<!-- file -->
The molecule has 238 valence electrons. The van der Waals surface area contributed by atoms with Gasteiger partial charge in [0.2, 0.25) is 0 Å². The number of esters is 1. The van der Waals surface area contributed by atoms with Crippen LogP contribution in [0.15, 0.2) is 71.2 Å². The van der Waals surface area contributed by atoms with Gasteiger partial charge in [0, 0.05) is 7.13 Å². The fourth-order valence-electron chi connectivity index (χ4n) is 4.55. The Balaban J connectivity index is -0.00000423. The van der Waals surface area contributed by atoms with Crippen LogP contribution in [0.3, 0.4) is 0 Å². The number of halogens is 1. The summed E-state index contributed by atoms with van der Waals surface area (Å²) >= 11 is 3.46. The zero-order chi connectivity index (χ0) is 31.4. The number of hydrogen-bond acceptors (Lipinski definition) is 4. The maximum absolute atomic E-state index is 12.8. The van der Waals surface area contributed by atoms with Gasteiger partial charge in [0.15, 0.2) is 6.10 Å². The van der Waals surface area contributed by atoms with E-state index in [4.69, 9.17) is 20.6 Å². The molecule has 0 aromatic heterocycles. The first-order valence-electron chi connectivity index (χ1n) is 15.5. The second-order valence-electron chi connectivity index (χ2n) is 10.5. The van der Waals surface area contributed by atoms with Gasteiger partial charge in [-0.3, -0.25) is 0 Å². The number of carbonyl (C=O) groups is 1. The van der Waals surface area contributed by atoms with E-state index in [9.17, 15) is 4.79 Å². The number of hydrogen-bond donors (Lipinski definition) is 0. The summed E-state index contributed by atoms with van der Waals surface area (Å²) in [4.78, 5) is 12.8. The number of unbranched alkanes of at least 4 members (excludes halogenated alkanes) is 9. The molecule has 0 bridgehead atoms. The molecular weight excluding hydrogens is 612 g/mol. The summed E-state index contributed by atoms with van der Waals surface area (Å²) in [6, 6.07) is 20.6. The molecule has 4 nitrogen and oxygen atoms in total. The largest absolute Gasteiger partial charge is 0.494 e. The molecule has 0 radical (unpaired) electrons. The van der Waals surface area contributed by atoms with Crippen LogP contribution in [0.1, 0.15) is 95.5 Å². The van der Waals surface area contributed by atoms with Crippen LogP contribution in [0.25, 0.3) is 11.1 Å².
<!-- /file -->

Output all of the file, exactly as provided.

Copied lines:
The molecule has 238 valence electrons. The van der Waals surface area contributed by atoms with Gasteiger partial charge in [0.2, 0.25) is 0 Å². The number of esters is 1. The van der Waals surface area contributed by atoms with Crippen LogP contribution in [0.15, 0.2) is 71.2 Å². The van der Waals surface area contributed by atoms with Gasteiger partial charge in [0, 0.05) is 7.13 Å². The fourth-order valence-electron chi connectivity index (χ4n) is 4.55. The Balaban J connectivity index is -0.00000423. The van der Waals surface area contributed by atoms with Crippen LogP contribution in [0.3, 0.4) is 0 Å². The number of halogens is 1. The summed E-state index contributed by atoms with van der Waals surface area (Å²) >= 11 is 3.46. The zero-order chi connectivity index (χ0) is 31.4. The number of hydrogen-bond acceptors (Lipinski definition) is 4. The maximum absolute atomic E-state index is 12.8. The van der Waals surface area contributed by atoms with Gasteiger partial charge in [0.15, 0.2) is 6.10 Å². The van der Waals surface area contributed by atoms with E-state index in [4.69, 9.17) is 20.6 Å². The molecule has 0 aromatic heterocycles. The first-order valence-electron chi connectivity index (χ1n) is 15.5. The second-order valence-electron chi connectivity index (χ2n) is 10.5. The van der Waals surface area contributed by atoms with Gasteiger partial charge in [-0.3, -0.25) is 0 Å². The number of carbonyl (C=O) groups is 1. The van der Waals surface area contributed by atoms with E-state index in [9.17, 15) is 4.79 Å². The number of hydrogen-bond donors (Lipinski definition) is 0. The summed E-state index contributed by atoms with van der Waals surface area (Å²) in [4.78, 5) is 12.8. The number of unbranched alkanes of at least 4 members (excludes halogenated alkanes) is 9. The molecule has 0 bridgehead atoms. The molecular weight excluding hydrogens is 612 g/mol. The summed E-state index contributed by atoms with van der Waals surface area (Å²) in [6, 6.07) is 20.6. The molecule has 4 nitrogen and oxygen atoms in total. The largest absolute Gasteiger partial charge is 0.494 e. The molecule has 0 radical (unpaired) electrons. The van der Waals surface area contributed by atoms with Crippen LogP contribution in [0.1, 0.15) is 95.5 Å². The van der Waals surface area contributed by atoms with Crippen LogP contribution in [0.25, 0.3) is 11.1 Å².